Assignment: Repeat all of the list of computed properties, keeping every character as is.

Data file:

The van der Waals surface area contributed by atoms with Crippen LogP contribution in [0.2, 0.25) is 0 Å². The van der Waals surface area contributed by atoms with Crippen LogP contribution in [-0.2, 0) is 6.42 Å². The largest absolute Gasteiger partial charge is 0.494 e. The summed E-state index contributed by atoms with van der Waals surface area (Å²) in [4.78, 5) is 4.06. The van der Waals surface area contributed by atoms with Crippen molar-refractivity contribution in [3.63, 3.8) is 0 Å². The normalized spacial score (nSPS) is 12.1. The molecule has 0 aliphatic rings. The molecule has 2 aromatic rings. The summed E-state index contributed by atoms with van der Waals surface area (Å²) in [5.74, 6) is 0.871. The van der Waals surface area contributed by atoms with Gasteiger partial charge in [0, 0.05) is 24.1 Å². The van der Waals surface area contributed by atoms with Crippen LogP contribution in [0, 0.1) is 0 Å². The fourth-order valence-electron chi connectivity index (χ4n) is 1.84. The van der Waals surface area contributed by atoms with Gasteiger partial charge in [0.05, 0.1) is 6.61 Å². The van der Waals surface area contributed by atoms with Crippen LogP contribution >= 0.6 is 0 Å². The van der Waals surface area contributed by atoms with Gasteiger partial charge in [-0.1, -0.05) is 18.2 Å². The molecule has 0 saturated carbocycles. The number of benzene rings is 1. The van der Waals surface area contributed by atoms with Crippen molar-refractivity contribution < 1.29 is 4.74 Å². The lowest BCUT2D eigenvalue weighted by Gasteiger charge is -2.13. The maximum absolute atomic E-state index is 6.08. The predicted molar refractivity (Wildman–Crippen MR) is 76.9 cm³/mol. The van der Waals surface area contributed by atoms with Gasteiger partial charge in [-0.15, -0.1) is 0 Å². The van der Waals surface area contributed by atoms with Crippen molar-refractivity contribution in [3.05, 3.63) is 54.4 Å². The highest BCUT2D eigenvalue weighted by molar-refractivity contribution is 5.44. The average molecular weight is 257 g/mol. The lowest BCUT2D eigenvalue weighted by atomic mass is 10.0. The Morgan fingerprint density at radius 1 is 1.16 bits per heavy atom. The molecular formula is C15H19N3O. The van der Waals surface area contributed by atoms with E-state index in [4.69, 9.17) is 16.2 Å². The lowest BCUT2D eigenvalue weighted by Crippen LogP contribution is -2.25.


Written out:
The van der Waals surface area contributed by atoms with Crippen LogP contribution in [0.2, 0.25) is 0 Å². The van der Waals surface area contributed by atoms with Crippen LogP contribution in [-0.2, 0) is 6.42 Å². The largest absolute Gasteiger partial charge is 0.494 e. The summed E-state index contributed by atoms with van der Waals surface area (Å²) in [4.78, 5) is 4.06. The van der Waals surface area contributed by atoms with Crippen molar-refractivity contribution in [3.63, 3.8) is 0 Å². The normalized spacial score (nSPS) is 12.1. The molecule has 0 aliphatic rings. The molecule has 2 aromatic rings. The summed E-state index contributed by atoms with van der Waals surface area (Å²) in [5.74, 6) is 0.871. The van der Waals surface area contributed by atoms with Gasteiger partial charge in [0, 0.05) is 24.1 Å². The van der Waals surface area contributed by atoms with Crippen LogP contribution in [0, 0.1) is 0 Å². The fourth-order valence-electron chi connectivity index (χ4n) is 1.84. The van der Waals surface area contributed by atoms with Gasteiger partial charge in [0.05, 0.1) is 6.61 Å². The van der Waals surface area contributed by atoms with Crippen LogP contribution >= 0.6 is 0 Å². The van der Waals surface area contributed by atoms with Gasteiger partial charge in [-0.1, -0.05) is 18.2 Å². The molecule has 0 saturated carbocycles. The number of benzene rings is 1. The van der Waals surface area contributed by atoms with Crippen molar-refractivity contribution < 1.29 is 4.74 Å². The lowest BCUT2D eigenvalue weighted by Gasteiger charge is -2.13. The maximum absolute atomic E-state index is 6.08. The predicted molar refractivity (Wildman–Crippen MR) is 76.9 cm³/mol. The van der Waals surface area contributed by atoms with Gasteiger partial charge in [-0.15, -0.1) is 0 Å². The van der Waals surface area contributed by atoms with Crippen molar-refractivity contribution in [3.05, 3.63) is 54.4 Å². The highest BCUT2D eigenvalue weighted by molar-refractivity contribution is 5.44. The average molecular weight is 257 g/mol. The lowest BCUT2D eigenvalue weighted by atomic mass is 10.0. The Morgan fingerprint density at radius 1 is 1.16 bits per heavy atom. The molecular formula is C15H19N3O. The van der Waals surface area contributed by atoms with E-state index in [4.69, 9.17) is 16.2 Å². The lowest BCUT2D eigenvalue weighted by Crippen LogP contribution is -2.25.